The Earth Microbiome Project presented the largest catalog of microbes

Some environments in which microbes were sampled
Some environments in which microbes were sampled

An article published in the journal “Nature” presents a meta-analysis of microbial samples collected by hundreds of researchers from the Earth Microbiome Project (EMP), which pursues a systematic globally attempt to classify microbes. The researchers established protocols and new analytical methods to manage the results of genetic sequencing of bacteria and archaea in multiple studies. Our knowledge of these microorganisms remains limited but this project will allow to expand them and better understand their impact on the ecosystems they’re part of.

There are only very approximate estimates concerning the microbiome, the set of extremely diverse microorganisms existing on Earth. Progress in genetic analysis techniques is expanding the tree of life in new ways, for example with the large branch indicated vaguely with the expression “candidate phyla radiation” described in an article published in the journal “Nature Microbiology” in April 2016.

EMP’s efforts aim exactly to increase our knowledge and thus our understanding of the microbiome. This study involving over 500 researchers from over 160 institutions in 43 nations is the largest ever conducted in this field. 25,751 samples were collected around the world for this meta-analysis and the information gathered were already useful for a hundred more studies, half of which have already been described in articles published in scientific journals.

The project members analyzed the diversity in bacteria in various environments, geographies and chemistries sequencing a genetic marker called 16S rRNA specific for bacteria and archaea. The unique mutations of that gene were used as a sort of barcode and allow to group the bacteria of different samples according to their similarities. About 300,000 unique sequences of that gene were collected and almost 90% of them don’t have exact correspondence in existing databases.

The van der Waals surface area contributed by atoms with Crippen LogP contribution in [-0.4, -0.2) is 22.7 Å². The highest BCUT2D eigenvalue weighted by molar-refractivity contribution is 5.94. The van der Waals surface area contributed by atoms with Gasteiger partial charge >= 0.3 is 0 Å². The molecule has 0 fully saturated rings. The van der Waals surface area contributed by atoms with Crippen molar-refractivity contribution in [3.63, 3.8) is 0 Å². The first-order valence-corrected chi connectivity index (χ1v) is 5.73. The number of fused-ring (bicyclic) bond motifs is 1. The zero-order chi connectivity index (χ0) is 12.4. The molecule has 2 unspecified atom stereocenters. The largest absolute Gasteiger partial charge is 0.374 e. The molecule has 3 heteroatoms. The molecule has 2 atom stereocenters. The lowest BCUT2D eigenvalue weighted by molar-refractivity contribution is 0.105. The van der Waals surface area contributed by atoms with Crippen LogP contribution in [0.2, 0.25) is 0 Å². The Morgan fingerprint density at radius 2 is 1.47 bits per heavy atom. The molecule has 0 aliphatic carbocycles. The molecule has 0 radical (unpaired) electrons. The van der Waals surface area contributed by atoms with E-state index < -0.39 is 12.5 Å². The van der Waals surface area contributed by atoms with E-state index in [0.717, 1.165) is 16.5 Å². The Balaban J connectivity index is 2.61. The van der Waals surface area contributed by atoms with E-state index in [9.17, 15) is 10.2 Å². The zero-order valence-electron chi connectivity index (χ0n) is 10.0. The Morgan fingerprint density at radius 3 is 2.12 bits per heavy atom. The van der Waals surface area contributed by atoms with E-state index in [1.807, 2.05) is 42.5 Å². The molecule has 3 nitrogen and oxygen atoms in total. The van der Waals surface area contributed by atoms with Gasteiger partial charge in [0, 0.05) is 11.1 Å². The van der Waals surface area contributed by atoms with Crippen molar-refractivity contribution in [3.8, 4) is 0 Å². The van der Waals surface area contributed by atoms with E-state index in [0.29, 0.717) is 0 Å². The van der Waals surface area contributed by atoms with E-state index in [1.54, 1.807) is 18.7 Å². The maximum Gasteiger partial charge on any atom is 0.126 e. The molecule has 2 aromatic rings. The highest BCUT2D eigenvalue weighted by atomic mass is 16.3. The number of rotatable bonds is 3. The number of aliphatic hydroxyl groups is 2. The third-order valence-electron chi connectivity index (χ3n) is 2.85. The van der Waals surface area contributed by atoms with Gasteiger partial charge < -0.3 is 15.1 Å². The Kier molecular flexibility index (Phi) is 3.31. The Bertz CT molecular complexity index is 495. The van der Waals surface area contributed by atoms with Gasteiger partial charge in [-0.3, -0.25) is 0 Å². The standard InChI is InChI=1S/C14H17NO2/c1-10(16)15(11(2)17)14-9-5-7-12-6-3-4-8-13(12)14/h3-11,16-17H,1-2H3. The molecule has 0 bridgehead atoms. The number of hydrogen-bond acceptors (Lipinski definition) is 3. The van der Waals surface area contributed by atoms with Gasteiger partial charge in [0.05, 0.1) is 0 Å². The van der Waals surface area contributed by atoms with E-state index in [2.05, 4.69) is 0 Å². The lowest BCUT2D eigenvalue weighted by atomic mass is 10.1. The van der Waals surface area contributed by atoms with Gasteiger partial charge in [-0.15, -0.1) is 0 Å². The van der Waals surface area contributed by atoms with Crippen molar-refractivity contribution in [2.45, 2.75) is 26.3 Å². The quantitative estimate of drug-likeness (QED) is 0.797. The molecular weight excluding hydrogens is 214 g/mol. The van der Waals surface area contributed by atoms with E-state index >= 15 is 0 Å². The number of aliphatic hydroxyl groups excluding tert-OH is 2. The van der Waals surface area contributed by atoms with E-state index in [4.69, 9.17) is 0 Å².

This analysis showed differences in the 16S rRNA gene in the various environments. For example, microbes living in cetacean and fish skin are more similar among them than to those living in water. Similarly, microbes living in salt water are different from those living in fresh water but are more similar to each other than to those living in the skin of aquatic animals.

Precisely because of these differences, the samples were taken in very different environments. The picture shows some of those environments: from the top left there are the Belize rainforest (photo courtesy Krista McGuire, University of Oregon), Colobine monkeys in China whose samples of facial microbes were taken (photo courtesy Kefeng Niu), a bat in Belize whose samples of faecal microbes were taken (photo courtesy Angelique Corthals and Liliana Davalos), Alaska waters (photo courtesy Byron Crump), bird eggs in Spain (photo courtesy Juan Peralta-Sanchez) and a geothermal source in Antarctica (photo courtesy S. Craig Cary, Univ. of Waikato, New Zealand).

This tremendous work will be very useful but it’s far from over. There’s still a lot to be understood about the microbiome and the study of microbial changes along with the ecosystems they live in is another phase of this type of research. In all of this, the Earth Microbiome Project is a reference point for researchers.

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